As a part of Edison Research's election exit polling team (if you watched TV that night, you saw our work), I was privileged to witness some amazing stories play out on November 6th. Throughout the course of Election Day (and night, and early the next morning…), I observed a number of things that were not only relevant to politics, but also to marketers. So, I'm going to spend the next few posts examining how marketers make decisions, and the lessons from this year's election about consumer insights, big data and the roles of both listening and asking in the marketer's toolkit. Today, let's look at Part One: "Playing Marketing Battleship."
Nate Silver has gotten heaps of (justifiable) praise for accurately predicting the election results. He wasn't the only one, however--just the best known. Using similar methods, last Tuesday's results were also nailed by HuffPo's Simon Jackman, Princeton's Sam Wang, Drew Linzer and others. Huffington Post's Mark Blumenthal has written the definitive article on this, so go read it, but the gist of it is this: yes, celebrate the achievements of these quant superstars, but do not forget the source of their data: the polls.
The Nate Silvers of the world aren't manufacturing their own numbers for Romney's On Base Percentage; instead, they are aggregating and averaging the results of pollsters, who are actually asking the questions. And you know what? The polls were pretty good. In fact, it isn't an overstatement to call this election year a triumph for polling and survey research. So, yes--let's toast Nate Silver and others who were able to average these data and hit the home run, but do not forget that their success was based upon the sterling service of pollsters, doing their best in challenging conditions, hitting predictable and consistent singles and doubles all year long.
So, what can marketers learn from this? Well, I don't want to denigrate the efforts of Silver and others who aggregated the polls, but to put it simply: of course aggregating multiple sources of data is going to be more accurate than looking at one survey in isolation. The media often like to focus on outliers: those polls that seem out of whack with other polls, or conventional wisdom, or the opinions of pundits. And yes, some of those polls were, indeed, outliers. But let's not lose track of the fact that polls are estimates, and estimates have a margin of error. This means that a properly sampled poll will be pretty much right, most of the time. Asking a poll or any kind of survey to give you the exact right answer is asking too much of the tool. But, done properly, consumer surveys give you a good clue to the right direction. A match in the darkness, if you will. And smart marketers will keep lighting those matches, aggregating the data over time, until the best path is revealed.
In that sense, conducting consumer surveys is a lot like playing Battleship (no, that's not the game in which you see how little you can stick Liam Neeson in a movie and still promote him as the star. The other one.) Think of the results of any one survey as a "hit." You look at the results and you know: B6. Do you know whether you need to continue along row B? Or Column 6? Or whether you have a submarine or a battleship in your sights? No. But you have a pretty damned good guess, and you get the benefit of being able to keep asking, and having an even smarter guess for the next time.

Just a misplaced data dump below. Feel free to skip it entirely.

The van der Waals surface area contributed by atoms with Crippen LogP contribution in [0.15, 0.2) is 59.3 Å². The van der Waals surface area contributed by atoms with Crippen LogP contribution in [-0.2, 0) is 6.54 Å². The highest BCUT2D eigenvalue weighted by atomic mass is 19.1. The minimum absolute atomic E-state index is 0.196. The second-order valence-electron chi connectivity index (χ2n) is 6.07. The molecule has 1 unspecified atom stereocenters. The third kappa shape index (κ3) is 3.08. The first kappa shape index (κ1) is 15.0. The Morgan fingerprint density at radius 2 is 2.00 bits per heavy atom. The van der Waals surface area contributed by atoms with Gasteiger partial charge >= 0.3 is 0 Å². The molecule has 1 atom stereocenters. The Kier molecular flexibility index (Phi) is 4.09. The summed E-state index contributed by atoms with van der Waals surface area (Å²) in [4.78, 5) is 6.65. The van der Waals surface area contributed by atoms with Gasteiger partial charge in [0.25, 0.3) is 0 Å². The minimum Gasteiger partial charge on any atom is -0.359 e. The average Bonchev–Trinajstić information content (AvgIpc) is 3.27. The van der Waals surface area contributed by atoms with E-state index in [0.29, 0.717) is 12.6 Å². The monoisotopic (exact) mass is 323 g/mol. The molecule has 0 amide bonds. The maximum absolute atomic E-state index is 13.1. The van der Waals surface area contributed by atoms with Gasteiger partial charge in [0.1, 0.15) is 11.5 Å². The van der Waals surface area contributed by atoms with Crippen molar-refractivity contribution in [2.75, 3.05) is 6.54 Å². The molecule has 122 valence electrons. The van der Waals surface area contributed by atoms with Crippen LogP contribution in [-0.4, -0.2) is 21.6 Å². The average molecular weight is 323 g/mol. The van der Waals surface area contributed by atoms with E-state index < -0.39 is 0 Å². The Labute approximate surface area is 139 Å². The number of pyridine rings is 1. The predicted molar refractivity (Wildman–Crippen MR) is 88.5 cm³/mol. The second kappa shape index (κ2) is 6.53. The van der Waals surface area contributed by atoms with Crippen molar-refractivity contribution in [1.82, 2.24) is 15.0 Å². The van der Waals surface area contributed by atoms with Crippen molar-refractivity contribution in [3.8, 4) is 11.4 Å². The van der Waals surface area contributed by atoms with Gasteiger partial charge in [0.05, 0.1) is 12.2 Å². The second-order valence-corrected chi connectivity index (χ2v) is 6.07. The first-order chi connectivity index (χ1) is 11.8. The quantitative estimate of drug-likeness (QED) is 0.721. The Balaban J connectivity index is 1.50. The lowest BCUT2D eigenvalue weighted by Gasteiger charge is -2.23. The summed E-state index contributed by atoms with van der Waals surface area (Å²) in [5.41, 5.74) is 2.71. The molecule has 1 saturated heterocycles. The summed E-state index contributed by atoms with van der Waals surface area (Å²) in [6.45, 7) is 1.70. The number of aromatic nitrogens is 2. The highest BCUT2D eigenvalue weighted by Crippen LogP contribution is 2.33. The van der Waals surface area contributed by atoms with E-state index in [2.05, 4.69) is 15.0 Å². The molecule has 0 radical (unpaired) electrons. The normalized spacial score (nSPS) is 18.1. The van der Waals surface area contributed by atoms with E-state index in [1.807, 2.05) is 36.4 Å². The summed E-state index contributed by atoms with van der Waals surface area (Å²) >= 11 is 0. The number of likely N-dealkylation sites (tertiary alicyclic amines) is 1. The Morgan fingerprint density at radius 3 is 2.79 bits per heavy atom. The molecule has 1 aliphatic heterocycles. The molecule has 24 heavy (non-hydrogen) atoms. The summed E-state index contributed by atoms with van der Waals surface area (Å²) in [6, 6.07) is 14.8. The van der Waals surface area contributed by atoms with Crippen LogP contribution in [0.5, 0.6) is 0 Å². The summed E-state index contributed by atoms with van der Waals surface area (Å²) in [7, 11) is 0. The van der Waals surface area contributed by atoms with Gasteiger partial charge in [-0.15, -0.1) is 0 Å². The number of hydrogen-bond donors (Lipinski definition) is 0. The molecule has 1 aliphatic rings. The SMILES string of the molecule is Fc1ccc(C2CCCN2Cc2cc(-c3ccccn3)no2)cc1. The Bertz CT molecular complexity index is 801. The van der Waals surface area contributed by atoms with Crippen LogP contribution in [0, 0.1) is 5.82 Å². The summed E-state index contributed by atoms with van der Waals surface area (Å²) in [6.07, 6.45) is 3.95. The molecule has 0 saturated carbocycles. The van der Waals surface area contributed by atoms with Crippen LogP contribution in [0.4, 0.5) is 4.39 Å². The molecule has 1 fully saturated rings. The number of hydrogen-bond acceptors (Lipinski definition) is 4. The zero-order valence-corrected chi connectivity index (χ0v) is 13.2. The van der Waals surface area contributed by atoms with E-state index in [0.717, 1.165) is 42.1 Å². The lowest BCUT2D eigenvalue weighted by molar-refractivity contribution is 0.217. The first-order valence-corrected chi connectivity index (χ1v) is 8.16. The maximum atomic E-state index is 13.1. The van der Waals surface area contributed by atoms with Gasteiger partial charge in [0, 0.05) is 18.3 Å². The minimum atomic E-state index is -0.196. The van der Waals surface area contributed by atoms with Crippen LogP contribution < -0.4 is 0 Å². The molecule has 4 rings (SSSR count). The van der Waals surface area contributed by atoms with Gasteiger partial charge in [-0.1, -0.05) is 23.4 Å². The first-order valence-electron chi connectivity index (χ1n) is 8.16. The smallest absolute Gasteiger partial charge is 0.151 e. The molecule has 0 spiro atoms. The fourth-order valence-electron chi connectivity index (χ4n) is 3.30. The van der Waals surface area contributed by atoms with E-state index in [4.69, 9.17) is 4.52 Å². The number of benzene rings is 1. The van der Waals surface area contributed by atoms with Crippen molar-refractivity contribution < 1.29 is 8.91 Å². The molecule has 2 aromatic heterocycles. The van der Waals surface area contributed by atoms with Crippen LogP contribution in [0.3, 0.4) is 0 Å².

So it is with survey research. No one survey is perfect--there is no perfect study, whether it involves listening or asking. That's not a reason to stop asking, or to vilify the tool. Instead, it's a reason to keep asking, early and often, iterating as you go. Market research shouldn't be an "event" in which you sit around and wait for the tablets to descend from the mount. It's a process--a learning process--and the smartest organizations are learning organizations. For those companies, market research and other consumer insights exercises are continually baked into the process, and not used as one-time "fire-fighting" exercises.
In the case of the election polls, the best pollsters this year did exactly that, repeatedly asking the questions, tweaking the models, and learning as they went along. Sometimes you get a "miss." Sometimes you get a hit. And sometimes, you sink the battleship. But getting a "miss" on a snapshot survey is a poor reason to stop asking the questions. It's information, pure and simple: and it tells you where not to look next time. As we like to say in our business, the trend is your friend. You can't observe--or predict--a trend, without a few dots on the graph.
Lighting one small match in a dark room may not help you find the exit. But keep lighting them, and eventually the way through will reveal itself. So it is with polling, survey research, and indeed any means of gathering consumer feedback. It's far better to continually light small matches along the way than to save your powder, as it were, on one big fireball. That's what the best election pollsters did all year, and why Nate Silver had the best ingredients for his election stew.
If you don't do this, rest assured that someone you compete against is. If you quit asking, you quit playing, and your competition will keep firing away. That's a good way to lose your battleship, your carrier and whatever that little boat-dealy is with the two holes.
Next time, Election Insights for Marketers Part Two: Excuses vs. Variables.